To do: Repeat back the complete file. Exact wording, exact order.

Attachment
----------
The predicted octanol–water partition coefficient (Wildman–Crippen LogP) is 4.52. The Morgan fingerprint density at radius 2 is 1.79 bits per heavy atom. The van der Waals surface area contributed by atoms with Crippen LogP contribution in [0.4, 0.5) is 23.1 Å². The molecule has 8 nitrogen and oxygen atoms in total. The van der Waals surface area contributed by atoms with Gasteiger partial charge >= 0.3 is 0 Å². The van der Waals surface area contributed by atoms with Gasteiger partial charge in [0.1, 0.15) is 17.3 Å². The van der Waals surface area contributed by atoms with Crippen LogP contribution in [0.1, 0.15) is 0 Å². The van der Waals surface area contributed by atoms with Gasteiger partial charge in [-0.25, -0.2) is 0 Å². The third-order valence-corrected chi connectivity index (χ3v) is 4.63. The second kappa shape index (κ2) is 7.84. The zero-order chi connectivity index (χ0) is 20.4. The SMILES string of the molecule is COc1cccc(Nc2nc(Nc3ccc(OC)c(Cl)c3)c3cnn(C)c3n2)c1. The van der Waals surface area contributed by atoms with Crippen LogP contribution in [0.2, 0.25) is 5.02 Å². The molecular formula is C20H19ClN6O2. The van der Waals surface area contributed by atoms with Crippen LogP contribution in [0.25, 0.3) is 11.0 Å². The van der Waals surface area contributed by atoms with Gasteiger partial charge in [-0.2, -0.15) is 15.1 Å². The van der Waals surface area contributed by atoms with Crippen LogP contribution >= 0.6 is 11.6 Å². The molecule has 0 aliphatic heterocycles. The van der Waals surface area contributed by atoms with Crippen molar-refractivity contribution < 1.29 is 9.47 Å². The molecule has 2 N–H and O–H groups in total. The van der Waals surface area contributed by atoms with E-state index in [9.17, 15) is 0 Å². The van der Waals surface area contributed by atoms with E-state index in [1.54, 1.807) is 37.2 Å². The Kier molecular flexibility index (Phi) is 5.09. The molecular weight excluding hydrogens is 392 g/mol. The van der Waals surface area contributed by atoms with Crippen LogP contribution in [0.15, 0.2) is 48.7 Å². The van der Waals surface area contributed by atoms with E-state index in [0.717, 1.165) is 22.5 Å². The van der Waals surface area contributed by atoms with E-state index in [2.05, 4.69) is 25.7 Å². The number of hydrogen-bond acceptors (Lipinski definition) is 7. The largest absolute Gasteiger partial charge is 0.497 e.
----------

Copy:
The predicted octanol–water partition coefficient (Wildman–Crippen LogP) is 4.52. The Morgan fingerprint density at radius 2 is 1.79 bits per heavy atom. The van der Waals surface area contributed by atoms with Crippen LogP contribution in [0.4, 0.5) is 23.1 Å². The molecule has 8 nitrogen and oxygen atoms in total. The van der Waals surface area contributed by atoms with Gasteiger partial charge >= 0.3 is 0 Å². The van der Waals surface area contributed by atoms with Gasteiger partial charge in [0.1, 0.15) is 17.3 Å². The van der Waals surface area contributed by atoms with Crippen LogP contribution in [0.1, 0.15) is 0 Å². The van der Waals surface area contributed by atoms with Gasteiger partial charge in [-0.25, -0.2) is 0 Å². The third-order valence-corrected chi connectivity index (χ3v) is 4.63. The second kappa shape index (κ2) is 7.84. The zero-order chi connectivity index (χ0) is 20.4. The SMILES string of the molecule is COc1cccc(Nc2nc(Nc3ccc(OC)c(Cl)c3)c3cnn(C)c3n2)c1. The van der Waals surface area contributed by atoms with Crippen LogP contribution in [0.2, 0.25) is 5.02 Å². The molecular formula is C20H19ClN6O2. The van der Waals surface area contributed by atoms with Crippen LogP contribution in [0.25, 0.3) is 11.0 Å². The van der Waals surface area contributed by atoms with Gasteiger partial charge in [-0.2, -0.15) is 15.1 Å². The van der Waals surface area contributed by atoms with Crippen LogP contribution >= 0.6 is 11.6 Å². The molecule has 0 aliphatic heterocycles. The van der Waals surface area contributed by atoms with Crippen molar-refractivity contribution < 1.29 is 9.47 Å². The molecule has 2 N–H and O–H groups in total. The van der Waals surface area contributed by atoms with E-state index in [9.17, 15) is 0 Å². The van der Waals surface area contributed by atoms with E-state index in [1.54, 1.807) is 37.2 Å². The Kier molecular flexibility index (Phi) is 5.09. The molecular weight excluding hydrogens is 392 g/mol. The van der Waals surface area contributed by atoms with Crippen LogP contribution in [0.15, 0.2) is 48.7 Å². The van der Waals surface area contributed by atoms with E-state index in [0.717, 1.165) is 22.5 Å². The van der Waals surface area contributed by atoms with E-state index in [2.05, 4.69) is 25.7 Å². The number of hydrogen-bond acceptors (Lipinski definition) is 7. The largest absolute Gasteiger partial charge is 0.497 e.